Not so, said DHS. A rocket propelled grenade is a “poor weapon to use against an airplane in flight, because it is so imprecise,” Rediess says. He also doubts the threat of a .50 caliber gun attack because commercial airlines are built to strict guidelines to sustain injuries to the aircraft.
Pledger noted that aircraft are “built to withstand gun fire … so a .50 caliber gun wouldn’t do anything unless it hits both pilots.”
Meenan countered that .50 caliber guns or RPGs are only two potential weapons a terrorist might have. The more fundamental problem is the threat of an adaptive enemy. “If [Osama bin Laden] sees that we are spending billions of dollars on MANPADS defense, he might decide to use another weapon against us,” Meenan remarked.
Still, some believe that these missiles are more of a threat than any other weapon accessible to terrorists because of their size and durability. “They are easy to transport and conceal since they average the size and weight of a large duffel bag and easily fit in the trunk of an automobile,” said DHS in a report to Congress.
An attack against a commercial aircraft is also thought to be a plausible scenario due to recent attempts. A commercial Boeing 757 aircraft departing Mombasa, Kenya, in 2002, was attacked by two missiles, both of which just narrowly missed the aircraft.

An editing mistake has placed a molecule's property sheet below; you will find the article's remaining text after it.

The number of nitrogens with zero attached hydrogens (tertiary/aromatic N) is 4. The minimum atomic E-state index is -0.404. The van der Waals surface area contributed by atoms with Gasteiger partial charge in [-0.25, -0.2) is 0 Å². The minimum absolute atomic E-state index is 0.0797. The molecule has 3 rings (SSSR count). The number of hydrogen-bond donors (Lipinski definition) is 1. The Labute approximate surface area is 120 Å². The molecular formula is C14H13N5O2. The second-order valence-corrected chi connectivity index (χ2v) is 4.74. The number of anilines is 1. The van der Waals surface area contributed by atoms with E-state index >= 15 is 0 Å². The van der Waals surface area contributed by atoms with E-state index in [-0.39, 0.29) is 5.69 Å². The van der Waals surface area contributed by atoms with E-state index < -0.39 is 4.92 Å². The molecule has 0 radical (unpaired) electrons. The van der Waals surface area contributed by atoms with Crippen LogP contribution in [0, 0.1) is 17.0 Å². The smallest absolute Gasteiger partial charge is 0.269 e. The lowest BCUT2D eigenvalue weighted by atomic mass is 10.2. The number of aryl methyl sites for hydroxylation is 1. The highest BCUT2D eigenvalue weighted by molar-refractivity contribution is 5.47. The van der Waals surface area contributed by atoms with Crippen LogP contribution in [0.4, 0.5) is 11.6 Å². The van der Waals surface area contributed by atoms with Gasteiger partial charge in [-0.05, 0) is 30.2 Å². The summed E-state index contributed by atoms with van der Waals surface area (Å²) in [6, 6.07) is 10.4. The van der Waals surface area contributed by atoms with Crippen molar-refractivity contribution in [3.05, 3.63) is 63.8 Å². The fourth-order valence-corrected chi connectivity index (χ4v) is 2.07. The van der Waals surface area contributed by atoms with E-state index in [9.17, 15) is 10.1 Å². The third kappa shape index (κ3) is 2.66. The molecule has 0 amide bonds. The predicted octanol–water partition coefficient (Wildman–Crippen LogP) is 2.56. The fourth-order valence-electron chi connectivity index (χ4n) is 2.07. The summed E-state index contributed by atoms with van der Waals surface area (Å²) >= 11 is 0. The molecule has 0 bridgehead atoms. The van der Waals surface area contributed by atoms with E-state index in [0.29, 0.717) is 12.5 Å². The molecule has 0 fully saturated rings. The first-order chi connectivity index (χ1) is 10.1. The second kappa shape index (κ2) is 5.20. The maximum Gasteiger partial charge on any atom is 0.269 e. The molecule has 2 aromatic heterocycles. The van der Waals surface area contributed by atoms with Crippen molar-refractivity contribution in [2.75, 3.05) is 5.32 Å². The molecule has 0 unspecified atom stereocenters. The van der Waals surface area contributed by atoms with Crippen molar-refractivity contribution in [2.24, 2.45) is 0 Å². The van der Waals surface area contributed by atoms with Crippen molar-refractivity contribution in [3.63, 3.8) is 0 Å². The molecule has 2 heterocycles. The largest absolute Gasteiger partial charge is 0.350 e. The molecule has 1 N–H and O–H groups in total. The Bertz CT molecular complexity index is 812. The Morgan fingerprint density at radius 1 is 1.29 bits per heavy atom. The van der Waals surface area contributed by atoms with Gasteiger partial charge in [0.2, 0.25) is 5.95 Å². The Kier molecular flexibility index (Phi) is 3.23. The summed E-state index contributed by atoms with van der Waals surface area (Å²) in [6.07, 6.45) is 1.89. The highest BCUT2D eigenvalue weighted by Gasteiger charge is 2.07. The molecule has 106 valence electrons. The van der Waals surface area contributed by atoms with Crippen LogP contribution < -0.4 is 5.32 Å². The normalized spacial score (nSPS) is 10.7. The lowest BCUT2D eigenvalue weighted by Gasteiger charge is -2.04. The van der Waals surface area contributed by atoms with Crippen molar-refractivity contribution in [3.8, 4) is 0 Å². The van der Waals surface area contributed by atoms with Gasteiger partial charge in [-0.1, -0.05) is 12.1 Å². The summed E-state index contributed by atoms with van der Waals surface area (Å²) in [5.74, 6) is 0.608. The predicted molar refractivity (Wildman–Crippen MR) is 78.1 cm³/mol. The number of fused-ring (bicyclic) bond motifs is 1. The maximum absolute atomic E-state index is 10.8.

This incident was not the first, or last, reported shoulder-fired missile attack on a commercial airliner, but in the post 9/11 environment, it quickly prompted the U.S. government to take a hard look at these missiles as a terrorist threat to the U.S. civilian population.
DHS has taken the threat very seriously, awarding $279 million dollars in contracts in three years, said Chris Kelly, associate communications director in the DHS science and technology directorate. The counter-MANPADS program started out with $2 million in 2003.
After awarding big contracts in 2006, DHS plans to move forward with all the countermeasures programs during the next two years, until it submits an update to Congress in early to mid 2009.
BAE’s and Northrop Grumman’s airplane-mounted systems will be tested on commercial airline flights this year. They will be tested to see how they work and how the airlines adapt to operations and maintenance demands. The three airport-protection systems will go forward this year with suitability testing to see if, and how, their respective programs work at commercial airports.
Quietly waiting is DHS’ new unmanned aerial vehicle defense system. Cohen’s vision for this project is somewhat unclear but it promises to become part of the countermeasures debate. Cohen enthusiastically explained that, “we have already proven this technology in the military. We know how to do this. With the help of Congress and the administration, we can do this.”
Cohen said the concept would be adapted for use with military UAVs or even an aerostat that would sit “tens of thousands of feet in the air.” Rediess said that DHS plans to test a missile warning system on a military Global Hawk UAV in late summer.
Industry and DHS alike agree on the importance of diversifying its options for a missile defense system to hedge against the risk of a disastrous commercial airline attack. In an uncertain environment, “it’s good to have choices,” Cohen said.